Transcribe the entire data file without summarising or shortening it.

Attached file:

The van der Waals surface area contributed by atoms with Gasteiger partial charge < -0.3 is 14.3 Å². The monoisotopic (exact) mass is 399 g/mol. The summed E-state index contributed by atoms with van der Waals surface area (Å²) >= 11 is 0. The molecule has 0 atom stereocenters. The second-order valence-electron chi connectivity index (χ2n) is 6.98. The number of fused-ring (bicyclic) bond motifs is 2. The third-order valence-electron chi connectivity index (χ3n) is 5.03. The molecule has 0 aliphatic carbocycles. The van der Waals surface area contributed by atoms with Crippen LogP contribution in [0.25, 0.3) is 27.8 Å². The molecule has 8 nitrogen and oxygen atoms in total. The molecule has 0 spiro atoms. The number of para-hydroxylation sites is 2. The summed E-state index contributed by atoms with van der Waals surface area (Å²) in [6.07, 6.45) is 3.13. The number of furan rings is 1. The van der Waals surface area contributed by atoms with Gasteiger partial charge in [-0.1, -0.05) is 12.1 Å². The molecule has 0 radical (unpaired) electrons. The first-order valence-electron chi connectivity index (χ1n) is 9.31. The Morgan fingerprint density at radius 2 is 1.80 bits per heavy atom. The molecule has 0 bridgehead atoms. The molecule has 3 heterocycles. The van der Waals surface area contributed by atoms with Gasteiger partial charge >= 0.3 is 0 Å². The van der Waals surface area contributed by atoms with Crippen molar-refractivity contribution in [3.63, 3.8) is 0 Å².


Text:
The van der Waals surface area contributed by atoms with Gasteiger partial charge < -0.3 is 14.3 Å². The monoisotopic (exact) mass is 399 g/mol. The summed E-state index contributed by atoms with van der Waals surface area (Å²) >= 11 is 0. The molecule has 0 atom stereocenters. The second-order valence-electron chi connectivity index (χ2n) is 6.98. The number of fused-ring (bicyclic) bond motifs is 2. The third-order valence-electron chi connectivity index (χ3n) is 5.03. The molecule has 0 aliphatic carbocycles. The van der Waals surface area contributed by atoms with Crippen LogP contribution in [0.25, 0.3) is 27.8 Å². The molecule has 8 nitrogen and oxygen atoms in total. The molecule has 0 spiro atoms. The number of para-hydroxylation sites is 2. The summed E-state index contributed by atoms with van der Waals surface area (Å²) in [6.07, 6.45) is 3.13. The number of furan rings is 1. The van der Waals surface area contributed by atoms with Gasteiger partial charge in [-0.1, -0.05) is 12.1 Å². The molecule has 0 radical (unpaired) electrons. The first-order valence-electron chi connectivity index (χ1n) is 9.31. The Morgan fingerprint density at radius 2 is 1.80 bits per heavy atom. The molecule has 0 bridgehead atoms. The molecule has 3 heterocycles. The van der Waals surface area contributed by atoms with Gasteiger partial charge >= 0.3 is 0 Å². The van der Waals surface area contributed by atoms with Crippen molar-refractivity contribution in [3.63, 3.8) is 0 Å².